Install Apache2 if not already installed….

sudo apt-get install apache2

Enable proxy module

sudo a2enmod proxy

Enable proxy_http module

sudo a2enmod proxy_http

Create file /etc/apache2/conf-available/node.conf

sudo nano /etc/apache2/conf-available/node.conf

Add the following:

ProxyPass / http://localhost:7070/

Tell Apache about the proxy configuration with:

sudo a2enconf node

Restart Apache for the changes to be effective:

sudo service apache2 reload

Browse to http://localhost should now direct requests to http://localhost:7070

 

Installing Ubiquiti Unifi Controller on Debian Linux

The Ubiquiti UniFi controller is pre-packaged for installation on Debian and Ubuntu.

ubiquiti-unifi-review

Download the latest version from https://www.ubnt.com/download/unifi/

At the time of writing this is “UniFi v4.8.15 Controller for Debian/Ubuntu Linux”

Using the command prompt:

cd ~/Downloads

Install the downloaded file:

sudo dpkg -i unify_sysvinit_all.deb

This will fail due to missing dependancies, fix with

sudo apt-get -f install

Then re-install with

sudo dpkg -i unify_sysvinit_all.deb

Check the Unify service is running:

sudo service unify status

Screen Shot 2016-04-30 at 07.13.10

You should now be able to access the controller from a web browser on the local machine (ignore security warnings due to self-signed certificate):

https://localhost:8443

After completing the initial setup wizard you will be able to log in to the controller web interface as usual:

Screen Shot 2016-04-30 at 07.14.11

 

Installing Google Chrome on Debian Linux with Remote Desktop

Login as a normal user (who  as sudo rights).

Open the default Debian Iceweasle web browser and navigate to the Chrome Download site:

vm1

Click Download

Select 64bit .deb (For Debian/Ubuntu)

vm2

Click Accept and Install

This will actually download the installation file

google-chrome-stable_current_amd64.deb

Choose to save the file.

Open Terminal

cd ~/Downloads

sudo dpkg -i google-chrome-stable_current_amd64.deb

This will fail.. so next get the missing dependancies with:

sudo apt-get -f install

Now repeat:

sudo dpkg -i google-chrome-stable_current_amd64.deb

Chrome will now be installed (note that cannot use the browser when logged in as root??)

vm3

Install Chrome Remote Desktop on Debian

Open the Chrome browser and sign in to the account.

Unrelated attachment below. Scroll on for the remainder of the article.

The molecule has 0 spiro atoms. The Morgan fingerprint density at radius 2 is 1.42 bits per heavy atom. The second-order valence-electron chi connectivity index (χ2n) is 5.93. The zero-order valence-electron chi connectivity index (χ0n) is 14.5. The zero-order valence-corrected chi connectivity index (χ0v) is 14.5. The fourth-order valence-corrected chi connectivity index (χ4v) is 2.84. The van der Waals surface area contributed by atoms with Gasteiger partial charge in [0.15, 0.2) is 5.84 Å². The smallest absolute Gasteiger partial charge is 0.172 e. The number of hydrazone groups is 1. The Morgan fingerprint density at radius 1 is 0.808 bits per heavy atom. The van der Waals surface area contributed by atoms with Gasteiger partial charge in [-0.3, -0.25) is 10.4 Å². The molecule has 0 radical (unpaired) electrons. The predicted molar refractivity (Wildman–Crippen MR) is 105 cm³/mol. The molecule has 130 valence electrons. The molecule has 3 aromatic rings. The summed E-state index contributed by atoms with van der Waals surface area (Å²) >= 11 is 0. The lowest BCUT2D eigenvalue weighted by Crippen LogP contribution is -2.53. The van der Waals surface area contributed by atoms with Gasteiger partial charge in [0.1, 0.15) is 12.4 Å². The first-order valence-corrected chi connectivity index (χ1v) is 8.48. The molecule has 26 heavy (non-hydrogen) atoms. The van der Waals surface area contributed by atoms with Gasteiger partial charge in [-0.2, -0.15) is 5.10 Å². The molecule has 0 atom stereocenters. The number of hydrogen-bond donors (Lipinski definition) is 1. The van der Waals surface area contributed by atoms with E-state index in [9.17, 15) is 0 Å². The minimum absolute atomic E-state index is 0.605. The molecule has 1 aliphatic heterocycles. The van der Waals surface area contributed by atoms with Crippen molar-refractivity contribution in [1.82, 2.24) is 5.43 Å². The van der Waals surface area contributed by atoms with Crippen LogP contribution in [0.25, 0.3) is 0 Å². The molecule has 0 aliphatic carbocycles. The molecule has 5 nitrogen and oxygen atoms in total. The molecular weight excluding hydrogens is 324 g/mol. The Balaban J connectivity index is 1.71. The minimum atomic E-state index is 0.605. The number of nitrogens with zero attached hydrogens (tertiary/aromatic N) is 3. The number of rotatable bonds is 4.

Add the “Chrome Remote Desktop” app into Chrome if not already installed.

Download the Chrome Remote Desktop from:

http://dl.google.com/linux/direct/chrome-remote-desktop_current_amd64.deb

Open Terminal

cd ~/Downloads

sudo dpkg -i ~/Downloads/chrome-remote-desktop_current_amd64.deb

This will probably fail due to missing dependancies, fix with:

sudo apt-get -f install
sudo dpkg -i ~/Downloads/chrome-remote-desktop_current_amd64.deb

Next we need to create a file that defines the graphical environment. I’m using LXDE.

Create a file called .chrome-remote-desktop-session in your home directory.

cd ~
nano .chrome-remote-desktop-session

Add the following:

exec /usr/bin/startlxde

See https://support.google.com/chrome/answer/1649523?hl=en-GB for details of getting other desktop environment settings.

Reboot the computer.

Open the Chrome Browser a remote Desktop

Click the “My Computers” -> “Access your own computers from anywhere” -> “Get started”

Scroll down to the bottom of the page and you should see “Enable remote connections”

vm4

Click and enter the remote access PIN number.

You will now be able to access the machine from any other Chrome Remote Desktop app when signed into your Google Chrome account.

 

Installing Debian in a VirtualBox Virtual Machine

These are the basic steps need to install Debian Virtual Machine running in Virtualbox. May 2016.

Note: This VM will be used for hosting the Ubiquiti Networks Unifi Controller software – so the VM hard drive is bigger than generally required.

Install Debian

Create the Virtual Machine with a virtual drive of 64GB (required by the Mongo DB used by Unifi – see another post about this).

Download the latest Debian ISO – in this case debian-8.2.0-amd64-netinst.iso

Mount the Debian ISO as a CD withing the storage manager of the VM.

Set the LAN adapter to be BRIDGED

Boot the machine and proceed with the install with the following settings:

Hostname: unifyNode

Create user & passwords : root, jon

Partition: Guided – use entire disk

Package manager: United Kingdom /  ftp.uk.debian.org

Software Selection: Debian Desktop environment, LXDE, SSH Server, standard system utilities.

Install the GRUB boot loader on the VBOX drive (/dev/sda (ata-VBOX_HARDDISK_xxxxx)

Boot Debian and Install Update

Login as root

apt-get update

apt-get upgrade

visudoer

Add user to the sudoer list

visudo
# User privilege specification
root ALL=(ALL:ALL) ALL
jon ALL=(ALL:ALL) ALL

Next Up… Installing Chrome with Remote Desktop on Debian Linux,

Installing Ubiquiti Unifi Controller on Debian Linux